Best answer: googling for "epidemic of overproduction" finds this from the Socialist Worker" (from 2001, heh):

In these crises, Marx wrote, there occurs something that would have seemed absurd in the past--"the epidemic of overproduction." Absurdly, crisis occurs because "there is too much civilization, too much means of subsistence, too much industry, too much commerce."

Capitalism is an unplanned system in which goods are produced for the market and sold to turn a profit. If capitalists cannot sell their goods, and therefore turn a profit, then they will stop producing them and stop investing in the equipment necessary to make them.

Booms run their course when, in the frenzy of investment, capitalists suddenly realize that they have created more goods than the market can bear. The crisis is then worsened by the large amounts of debt used to finance the boom that now cannot be repaid, and when masses of laid-off workers stop buying goods.

The crisis is only overcome when some businesses go to the wall and they are bought up on the cheap by the survivors, and when wages and other costs are driven down low enough to restore profits. Capitalists then become confident that it's safe to invest again and "the same cycle of errors is pursued once more."

posted by troy at 6:18 PM on February 4, 2009 [2 favorites]

Socialist Worker
posted by troy at 6:20 PM on February 4, 2009

Best answer: I haven't read the book, but from what you're describing, yes, there is. This what economists call the Credit Cycle. The economic cycles we are always referring to fit this pattern to a greater or lesser degree. Essentially, they all come back to an overproduction of credit, which leads inexorably to an overproduction of goods, then a rapid disappearance of credit with all the related economic stresses that accompany that. We're basically going through a supersize global mega-version of that right now.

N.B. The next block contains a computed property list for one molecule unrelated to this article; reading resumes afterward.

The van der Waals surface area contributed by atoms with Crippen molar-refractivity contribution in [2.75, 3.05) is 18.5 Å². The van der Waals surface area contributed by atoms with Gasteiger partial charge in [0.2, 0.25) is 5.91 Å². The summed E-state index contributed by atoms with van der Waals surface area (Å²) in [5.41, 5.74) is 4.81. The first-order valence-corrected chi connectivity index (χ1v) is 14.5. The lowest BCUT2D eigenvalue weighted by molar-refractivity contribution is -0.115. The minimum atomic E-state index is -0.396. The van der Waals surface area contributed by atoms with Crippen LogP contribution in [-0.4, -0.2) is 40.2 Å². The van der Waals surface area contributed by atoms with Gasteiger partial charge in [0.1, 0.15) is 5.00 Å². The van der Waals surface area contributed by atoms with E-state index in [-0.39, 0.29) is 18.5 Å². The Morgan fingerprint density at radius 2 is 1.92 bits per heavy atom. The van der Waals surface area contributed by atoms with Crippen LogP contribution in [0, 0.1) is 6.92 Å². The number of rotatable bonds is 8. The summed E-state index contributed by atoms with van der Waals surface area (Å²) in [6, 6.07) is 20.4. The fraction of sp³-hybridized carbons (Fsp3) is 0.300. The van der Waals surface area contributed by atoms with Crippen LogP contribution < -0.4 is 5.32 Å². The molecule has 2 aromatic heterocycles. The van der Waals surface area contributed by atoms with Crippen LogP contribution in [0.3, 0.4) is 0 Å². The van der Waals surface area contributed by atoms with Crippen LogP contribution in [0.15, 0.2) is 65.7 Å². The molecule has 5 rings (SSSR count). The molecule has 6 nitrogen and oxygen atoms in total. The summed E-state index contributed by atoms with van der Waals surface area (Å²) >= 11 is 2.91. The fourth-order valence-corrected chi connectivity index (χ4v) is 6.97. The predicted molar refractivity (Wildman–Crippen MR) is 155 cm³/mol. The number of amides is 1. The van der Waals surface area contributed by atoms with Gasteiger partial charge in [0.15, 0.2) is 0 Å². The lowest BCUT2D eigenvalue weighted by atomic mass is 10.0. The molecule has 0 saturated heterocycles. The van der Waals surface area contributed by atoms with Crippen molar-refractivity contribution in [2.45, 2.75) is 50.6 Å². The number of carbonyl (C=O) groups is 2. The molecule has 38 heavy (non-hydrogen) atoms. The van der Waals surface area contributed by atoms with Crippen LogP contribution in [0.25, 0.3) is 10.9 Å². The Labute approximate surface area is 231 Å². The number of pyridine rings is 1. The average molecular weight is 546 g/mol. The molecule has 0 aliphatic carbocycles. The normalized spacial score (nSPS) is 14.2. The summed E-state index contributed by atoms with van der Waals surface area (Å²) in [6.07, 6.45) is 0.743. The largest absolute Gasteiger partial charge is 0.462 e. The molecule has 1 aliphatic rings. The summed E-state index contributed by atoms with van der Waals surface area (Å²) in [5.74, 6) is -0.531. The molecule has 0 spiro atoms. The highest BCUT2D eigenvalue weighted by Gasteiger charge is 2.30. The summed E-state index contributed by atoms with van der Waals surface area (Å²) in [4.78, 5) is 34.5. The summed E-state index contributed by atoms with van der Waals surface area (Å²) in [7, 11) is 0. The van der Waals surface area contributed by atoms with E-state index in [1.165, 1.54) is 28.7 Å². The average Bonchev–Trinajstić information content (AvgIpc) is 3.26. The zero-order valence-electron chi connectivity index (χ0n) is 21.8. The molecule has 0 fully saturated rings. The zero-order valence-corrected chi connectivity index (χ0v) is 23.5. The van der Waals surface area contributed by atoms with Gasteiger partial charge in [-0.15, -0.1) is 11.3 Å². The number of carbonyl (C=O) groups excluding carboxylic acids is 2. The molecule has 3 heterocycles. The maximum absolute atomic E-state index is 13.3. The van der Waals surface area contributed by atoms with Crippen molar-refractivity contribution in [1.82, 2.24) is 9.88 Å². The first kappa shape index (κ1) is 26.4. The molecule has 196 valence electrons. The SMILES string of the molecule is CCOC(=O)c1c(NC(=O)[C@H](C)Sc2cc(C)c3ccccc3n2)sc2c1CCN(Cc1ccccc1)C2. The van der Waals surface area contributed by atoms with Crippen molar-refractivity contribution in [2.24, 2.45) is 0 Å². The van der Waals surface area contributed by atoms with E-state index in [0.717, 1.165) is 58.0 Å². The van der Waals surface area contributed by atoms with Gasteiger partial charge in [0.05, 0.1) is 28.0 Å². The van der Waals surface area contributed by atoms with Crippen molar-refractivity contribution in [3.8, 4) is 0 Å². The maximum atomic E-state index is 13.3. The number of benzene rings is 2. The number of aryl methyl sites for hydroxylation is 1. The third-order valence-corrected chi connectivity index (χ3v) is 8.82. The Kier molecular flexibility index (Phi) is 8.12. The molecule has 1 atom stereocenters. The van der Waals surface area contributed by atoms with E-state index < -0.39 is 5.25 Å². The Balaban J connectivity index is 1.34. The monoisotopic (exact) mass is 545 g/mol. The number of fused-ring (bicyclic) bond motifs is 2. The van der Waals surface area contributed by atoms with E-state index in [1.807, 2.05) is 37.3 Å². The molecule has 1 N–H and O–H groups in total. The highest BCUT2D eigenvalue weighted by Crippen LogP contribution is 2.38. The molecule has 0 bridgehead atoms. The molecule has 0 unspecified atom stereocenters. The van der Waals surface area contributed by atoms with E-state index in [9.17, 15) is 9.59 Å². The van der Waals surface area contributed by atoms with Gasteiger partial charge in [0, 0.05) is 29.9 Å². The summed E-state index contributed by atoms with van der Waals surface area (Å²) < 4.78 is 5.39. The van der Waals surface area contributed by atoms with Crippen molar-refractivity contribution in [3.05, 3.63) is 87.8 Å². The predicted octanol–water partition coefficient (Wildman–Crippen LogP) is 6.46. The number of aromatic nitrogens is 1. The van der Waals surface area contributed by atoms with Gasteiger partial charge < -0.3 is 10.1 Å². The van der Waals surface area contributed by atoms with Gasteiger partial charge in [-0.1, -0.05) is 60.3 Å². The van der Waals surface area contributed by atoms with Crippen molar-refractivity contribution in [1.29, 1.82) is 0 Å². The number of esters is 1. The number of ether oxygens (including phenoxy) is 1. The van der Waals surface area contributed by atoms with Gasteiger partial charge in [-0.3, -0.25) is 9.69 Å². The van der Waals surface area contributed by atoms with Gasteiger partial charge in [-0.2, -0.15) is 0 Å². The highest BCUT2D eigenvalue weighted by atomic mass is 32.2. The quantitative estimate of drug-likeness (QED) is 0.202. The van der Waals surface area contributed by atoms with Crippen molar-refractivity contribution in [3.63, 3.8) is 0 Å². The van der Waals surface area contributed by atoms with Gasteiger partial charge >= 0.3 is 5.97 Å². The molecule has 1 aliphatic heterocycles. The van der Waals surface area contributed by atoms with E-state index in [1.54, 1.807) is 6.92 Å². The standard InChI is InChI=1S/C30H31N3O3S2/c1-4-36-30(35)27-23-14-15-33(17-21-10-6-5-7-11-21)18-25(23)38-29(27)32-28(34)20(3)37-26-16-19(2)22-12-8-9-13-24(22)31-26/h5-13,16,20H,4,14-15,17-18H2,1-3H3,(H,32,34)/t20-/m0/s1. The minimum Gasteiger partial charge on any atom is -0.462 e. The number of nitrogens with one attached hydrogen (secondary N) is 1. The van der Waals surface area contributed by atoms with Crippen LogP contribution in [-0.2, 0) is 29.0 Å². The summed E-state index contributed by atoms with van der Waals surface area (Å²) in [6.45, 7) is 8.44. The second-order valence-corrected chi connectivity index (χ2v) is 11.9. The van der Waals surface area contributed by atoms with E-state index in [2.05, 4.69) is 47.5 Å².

The US economy used to have these far more frequently in the 19th century. A lot of the practical work economists did in the 20th century was focused on reducing the frequency and depth of these cycles. The currently dominant paradigm is that the fed manipulates the money supply by changing the interest rates. When you hear on the news "The Fed is expected to cut the target rate by 25 basis points", that's basically the fed saying..."hmmm not enough credit in the system, lets loosen the money creation system a little bit and get more investment (and consequently, production of goods) flowing." Conversely, when they see things go the other way, the idea is that they tighten credit policy and reduce credit creation. If you want to read more about this school of thought, the Wikipedia page you want is probably called something like "Monetarism".

I don't know what valkyryn is talking about above: if you look at the US or the UK through that period (I don't know much about European economic history), you do see this pattern, particularly in the 19th century. Not every seven years, and as always, the devil is in the details. The UK for instance experienced a long depression in the agricultural part of its economy (which was the bulk of its economy) when its markets were flooded with cheap US wheat. So that distorts the cycle. If you read the book "Panics, Manias, and Crashes" you'll see a lot of these.